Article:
Parkshore upgrading for generations to come

$30 million renovation to be completed in early 2019

Parkshore upgrading for generations to come

Parkshore upgrading for generations to come

Parkshore has had picturesque views of Lake Washington and Mt. Rainier for the past 55 years. But the senior living market has changed a lot since then, so now Transforming Age is executing a modern vision for the Madison Park community.

“It’s a pretty unique opportunity here,” said Paul Aigner, vice president of development at Transforming Age, Parkshore’s not-for-profit owner and operator.

A group of residents, board members, directors, architects and engineers came together in 2015 to analyze market demographics and senior housing trends, drafting a Parkshore master plan, Aigner said.

Transforming Age began its $30 million renovation of Parkshore in February 2017, and expects to have interior work completed later this summer and Phase 2 work finished in early 2019.

The renovation includes adding amenities in historically underutilized parts of the senior living tower, expanding residential units, a new saltwater swimming pool, raising the parking lot and modernizing Parkshore’s west facade.

All residential corridors have been renovated, and many Parkshore units are being expanded to meet consumer demand for more space as they become available, Aigner said. That includes adding a full kitchen and private washers and dryers.

Parkshore currently has 103 independent living units, 28 skilled nursing units and 28 assisted living units at 1630 43rd Ave. E. One of the two floors for assisted living is being converted to provide memory care units. Part of that involves increasing safety features.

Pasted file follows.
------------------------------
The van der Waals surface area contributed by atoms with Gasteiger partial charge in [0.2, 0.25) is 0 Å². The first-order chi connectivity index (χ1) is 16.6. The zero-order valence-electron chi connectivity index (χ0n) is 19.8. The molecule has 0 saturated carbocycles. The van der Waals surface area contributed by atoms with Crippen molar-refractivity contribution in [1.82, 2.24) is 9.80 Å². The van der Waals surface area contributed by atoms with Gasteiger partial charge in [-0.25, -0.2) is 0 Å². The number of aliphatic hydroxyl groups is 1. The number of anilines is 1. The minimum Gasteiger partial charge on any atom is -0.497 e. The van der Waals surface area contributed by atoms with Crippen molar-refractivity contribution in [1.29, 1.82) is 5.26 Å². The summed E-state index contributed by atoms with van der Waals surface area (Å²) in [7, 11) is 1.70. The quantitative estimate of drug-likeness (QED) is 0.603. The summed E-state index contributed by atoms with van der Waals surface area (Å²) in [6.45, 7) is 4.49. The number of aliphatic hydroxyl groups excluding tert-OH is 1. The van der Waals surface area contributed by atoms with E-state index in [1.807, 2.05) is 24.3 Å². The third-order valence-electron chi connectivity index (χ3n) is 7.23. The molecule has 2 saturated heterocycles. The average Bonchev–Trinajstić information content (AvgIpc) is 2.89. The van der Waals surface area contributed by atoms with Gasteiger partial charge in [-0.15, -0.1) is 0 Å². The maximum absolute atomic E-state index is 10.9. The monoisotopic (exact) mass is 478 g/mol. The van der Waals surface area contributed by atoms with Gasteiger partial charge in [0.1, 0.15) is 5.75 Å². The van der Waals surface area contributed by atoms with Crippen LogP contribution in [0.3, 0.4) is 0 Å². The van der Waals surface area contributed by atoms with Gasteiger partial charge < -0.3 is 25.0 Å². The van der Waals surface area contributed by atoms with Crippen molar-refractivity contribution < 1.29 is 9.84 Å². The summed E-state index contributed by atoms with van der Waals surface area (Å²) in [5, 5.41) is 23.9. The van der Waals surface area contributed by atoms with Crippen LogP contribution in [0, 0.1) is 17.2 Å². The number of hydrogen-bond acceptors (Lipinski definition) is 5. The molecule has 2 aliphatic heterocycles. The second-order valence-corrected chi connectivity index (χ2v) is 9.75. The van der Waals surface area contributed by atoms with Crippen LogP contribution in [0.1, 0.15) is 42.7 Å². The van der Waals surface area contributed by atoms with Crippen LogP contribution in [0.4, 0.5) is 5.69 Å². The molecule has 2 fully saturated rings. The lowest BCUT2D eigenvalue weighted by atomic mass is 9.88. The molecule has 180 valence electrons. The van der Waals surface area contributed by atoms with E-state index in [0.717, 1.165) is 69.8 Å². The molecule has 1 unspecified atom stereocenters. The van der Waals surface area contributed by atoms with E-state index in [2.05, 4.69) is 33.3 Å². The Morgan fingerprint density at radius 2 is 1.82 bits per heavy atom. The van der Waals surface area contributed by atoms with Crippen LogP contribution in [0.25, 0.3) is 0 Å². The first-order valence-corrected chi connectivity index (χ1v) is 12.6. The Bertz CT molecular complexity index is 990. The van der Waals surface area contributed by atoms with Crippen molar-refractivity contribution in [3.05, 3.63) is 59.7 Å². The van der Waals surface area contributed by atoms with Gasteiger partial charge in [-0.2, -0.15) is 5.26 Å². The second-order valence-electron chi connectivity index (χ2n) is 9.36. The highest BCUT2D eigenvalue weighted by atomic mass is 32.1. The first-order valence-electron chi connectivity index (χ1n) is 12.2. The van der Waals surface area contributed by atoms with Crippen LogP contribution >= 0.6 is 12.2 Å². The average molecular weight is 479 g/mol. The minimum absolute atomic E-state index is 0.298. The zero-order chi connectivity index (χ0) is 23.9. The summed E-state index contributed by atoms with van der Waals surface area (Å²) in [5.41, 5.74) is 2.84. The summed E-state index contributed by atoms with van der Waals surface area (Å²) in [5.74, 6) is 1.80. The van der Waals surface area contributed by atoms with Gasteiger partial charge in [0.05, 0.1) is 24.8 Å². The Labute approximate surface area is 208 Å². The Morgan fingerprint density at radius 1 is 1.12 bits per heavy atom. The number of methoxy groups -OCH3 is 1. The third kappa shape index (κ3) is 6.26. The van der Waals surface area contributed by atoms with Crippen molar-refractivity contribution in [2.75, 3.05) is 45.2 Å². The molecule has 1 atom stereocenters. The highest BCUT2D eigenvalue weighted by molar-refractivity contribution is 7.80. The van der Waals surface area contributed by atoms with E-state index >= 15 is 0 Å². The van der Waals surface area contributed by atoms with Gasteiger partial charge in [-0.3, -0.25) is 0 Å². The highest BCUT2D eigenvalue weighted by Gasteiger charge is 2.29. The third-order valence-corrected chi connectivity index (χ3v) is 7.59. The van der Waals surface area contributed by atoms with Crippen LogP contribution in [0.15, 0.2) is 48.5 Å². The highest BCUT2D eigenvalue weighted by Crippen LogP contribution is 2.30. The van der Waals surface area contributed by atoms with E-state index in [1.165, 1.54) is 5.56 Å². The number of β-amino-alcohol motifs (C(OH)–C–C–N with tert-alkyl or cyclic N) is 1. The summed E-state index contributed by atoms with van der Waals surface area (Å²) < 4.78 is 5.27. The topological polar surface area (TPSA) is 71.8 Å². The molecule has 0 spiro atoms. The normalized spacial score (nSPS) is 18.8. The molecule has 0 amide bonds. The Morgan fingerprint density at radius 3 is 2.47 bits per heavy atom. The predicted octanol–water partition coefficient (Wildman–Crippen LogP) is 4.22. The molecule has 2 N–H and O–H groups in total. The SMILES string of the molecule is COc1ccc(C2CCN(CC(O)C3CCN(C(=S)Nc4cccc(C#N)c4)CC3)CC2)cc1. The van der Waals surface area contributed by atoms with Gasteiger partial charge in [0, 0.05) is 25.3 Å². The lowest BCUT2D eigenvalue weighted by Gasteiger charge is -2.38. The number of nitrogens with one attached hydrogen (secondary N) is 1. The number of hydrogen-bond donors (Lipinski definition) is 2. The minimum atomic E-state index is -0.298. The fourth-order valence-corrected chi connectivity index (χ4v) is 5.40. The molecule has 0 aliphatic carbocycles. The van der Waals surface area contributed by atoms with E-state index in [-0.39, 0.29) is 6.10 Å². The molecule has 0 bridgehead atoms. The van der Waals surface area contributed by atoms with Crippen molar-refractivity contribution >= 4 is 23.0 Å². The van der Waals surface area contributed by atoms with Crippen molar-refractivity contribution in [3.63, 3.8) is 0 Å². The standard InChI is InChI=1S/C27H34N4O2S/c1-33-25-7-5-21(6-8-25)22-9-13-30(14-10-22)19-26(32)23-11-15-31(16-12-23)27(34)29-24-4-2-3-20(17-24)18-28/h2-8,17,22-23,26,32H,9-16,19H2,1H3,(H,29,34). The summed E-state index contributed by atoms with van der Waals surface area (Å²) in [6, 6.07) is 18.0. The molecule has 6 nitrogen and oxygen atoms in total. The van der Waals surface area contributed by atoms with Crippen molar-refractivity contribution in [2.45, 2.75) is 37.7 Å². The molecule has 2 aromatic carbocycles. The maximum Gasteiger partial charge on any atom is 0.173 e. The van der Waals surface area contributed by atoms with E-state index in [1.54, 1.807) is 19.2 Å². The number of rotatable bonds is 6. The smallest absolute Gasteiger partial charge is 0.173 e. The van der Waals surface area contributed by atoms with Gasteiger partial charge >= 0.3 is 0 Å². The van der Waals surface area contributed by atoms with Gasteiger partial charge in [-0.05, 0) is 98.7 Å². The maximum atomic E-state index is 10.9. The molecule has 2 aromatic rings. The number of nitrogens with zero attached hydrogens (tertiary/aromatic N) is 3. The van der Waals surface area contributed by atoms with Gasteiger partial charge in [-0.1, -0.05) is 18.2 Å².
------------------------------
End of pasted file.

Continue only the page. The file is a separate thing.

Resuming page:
The library was refreshed, and a new bistro space for more grab-and-go meals will soon be constructed using space in the main dining room.

An interior grand staircase was added to connect the main floor to the Shore and Lakeview levels below.

The Exchange, a store run by residents that sells clothing, furniture and other items, was relocated into a renovated space on the Lakeview level, while the old Exchange spot was converted into a movie theater.

An enhanced fitness area and spa was added at the Shore level, as well as a salon and massage parlor.

One new amenity residents are excited about is the 360 Grille on the 15th floor, said Parkshore marketing director Janis Smith, which took advantage of unused space and views from Mount Baker to Mount Rainier.

Across the hall on 15th is The Rafters, a new community space that can be used for breakfasts and meetings.

Constructed in 1963, Parkshore also required a seismic upgrade, and was reinforced for lateral loads as part of the renovation work, Aigner said.

“The building’s been here for 60 years,” he said. “We want it to make sure it’s here for another 60 years.”

Concrete block on the west facade is being removed currently, to allow for a new modern glass curtain.

The porte-cochere will be removed, that space becoming a new reception area for Parkshore that will include a coffee shop and reading room, Aigner said.

Parkshore was at 80 percent capacity when the master planning started in 2015, Aigner said, and now has 320 people on its waitlist.

Parkshore has also purchased five condo units across the street due to having limited room to expand in the tower, and plans to purchase more as they become available.

The renovation is being performed with bond financing as part of an obligated group that includes Fred Lind Manor and Skyline on First Hill, two other Seattle senior living communities operated by Transforming Age, Aigner said, and with no increased cost for current or future residents.

“We are aware of the construction noise,” Aigner said. “It’s part of any renovation project.”

Noisier parts of the project, such as tasks that require jackhammering, are paused noon to 2 p.m. each day. No work occurs during the weekend or before 8 a.m., Smith said. Residents are taken on field trips on days when noise will be particularly loud, added Kristen Crawford, Transforming Age marketing director.

When interior work is completed later this summer, a community luncheon will be held to thank Madison Park residents for their patience and understanding during construction.